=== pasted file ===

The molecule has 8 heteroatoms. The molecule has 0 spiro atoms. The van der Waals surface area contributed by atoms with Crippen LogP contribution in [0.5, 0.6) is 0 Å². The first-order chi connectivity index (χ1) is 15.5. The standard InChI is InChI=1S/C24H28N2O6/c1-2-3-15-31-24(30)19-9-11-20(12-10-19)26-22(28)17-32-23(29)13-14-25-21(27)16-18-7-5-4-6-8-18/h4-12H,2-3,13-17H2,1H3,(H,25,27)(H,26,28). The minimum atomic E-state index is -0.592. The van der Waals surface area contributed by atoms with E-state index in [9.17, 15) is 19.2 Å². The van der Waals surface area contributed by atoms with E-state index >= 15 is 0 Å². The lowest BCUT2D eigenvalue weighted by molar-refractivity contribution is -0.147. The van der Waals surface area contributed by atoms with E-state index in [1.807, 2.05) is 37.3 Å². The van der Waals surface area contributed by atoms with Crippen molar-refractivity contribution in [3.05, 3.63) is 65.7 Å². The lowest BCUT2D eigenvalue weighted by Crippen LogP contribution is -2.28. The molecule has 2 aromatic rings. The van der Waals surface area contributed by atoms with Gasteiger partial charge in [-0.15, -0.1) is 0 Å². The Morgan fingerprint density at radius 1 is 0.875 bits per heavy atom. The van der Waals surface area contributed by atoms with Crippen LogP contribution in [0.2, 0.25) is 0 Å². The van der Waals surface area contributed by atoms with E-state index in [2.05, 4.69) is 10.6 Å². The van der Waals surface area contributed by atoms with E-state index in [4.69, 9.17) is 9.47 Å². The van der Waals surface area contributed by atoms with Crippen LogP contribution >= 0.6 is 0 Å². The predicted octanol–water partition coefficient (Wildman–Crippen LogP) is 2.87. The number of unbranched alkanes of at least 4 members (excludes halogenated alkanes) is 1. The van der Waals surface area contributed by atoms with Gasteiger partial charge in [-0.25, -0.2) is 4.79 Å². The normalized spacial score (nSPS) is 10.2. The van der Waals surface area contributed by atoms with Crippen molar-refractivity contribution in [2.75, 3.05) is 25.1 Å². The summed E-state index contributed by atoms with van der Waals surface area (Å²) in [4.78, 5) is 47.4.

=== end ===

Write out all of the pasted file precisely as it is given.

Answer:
The molecule has 8 heteroatoms. The molecule has 0 spiro atoms. The van der Waals surface area contributed by atoms with Crippen LogP contribution in [0.5, 0.6) is 0 Å². The first-order chi connectivity index (χ1) is 15.5. The standard InChI is InChI=1S/C24H28N2O6/c1-2-3-15-31-24(30)19-9-11-20(12-10-19)26-22(28)17-32-23(29)13-14-25-21(27)16-18-7-5-4-6-8-18/h4-12H,2-3,13-17H2,1H3,(H,25,27)(H,26,28). The minimum atomic E-state index is -0.592. The van der Waals surface area contributed by atoms with E-state index in [9.17, 15) is 19.2 Å². The van der Waals surface area contributed by atoms with E-state index >= 15 is 0 Å². The lowest BCUT2D eigenvalue weighted by molar-refractivity contribution is -0.147. The van der Waals surface area contributed by atoms with E-state index in [1.807, 2.05) is 37.3 Å². The van der Waals surface area contributed by atoms with Crippen molar-refractivity contribution in [3.05, 3.63) is 65.7 Å². The lowest BCUT2D eigenvalue weighted by Crippen LogP contribution is -2.28. The molecule has 2 aromatic rings. The van der Waals surface area contributed by atoms with Gasteiger partial charge in [-0.15, -0.1) is 0 Å². The Morgan fingerprint density at radius 1 is 0.875 bits per heavy atom. The van der Waals surface area contributed by atoms with Crippen LogP contribution in [0.2, 0.25) is 0 Å². The van der Waals surface area contributed by atoms with E-state index in [2.05, 4.69) is 10.6 Å². The van der Waals surface area contributed by atoms with E-state index in [4.69, 9.17) is 9.47 Å². The van der Waals surface area contributed by atoms with Crippen LogP contribution >= 0.6 is 0 Å². The predicted octanol–water partition coefficient (Wildman–Crippen LogP) is 2.87. The number of unbranched alkanes of at least 4 members (excludes halogenated alkanes) is 1. The van der Waals surface area contributed by atoms with Gasteiger partial charge in [-0.25, -0.2) is 4.79 Å². The normalized spacial score (nSPS) is 10.2. The van der Waals surface area contributed by atoms with Crippen molar-refractivity contribution in [2.75, 3.05) is 25.1 Å². The summed E-state index contributed by atoms with van der Waals surface area (Å²) in [4.78, 5) is 47.4.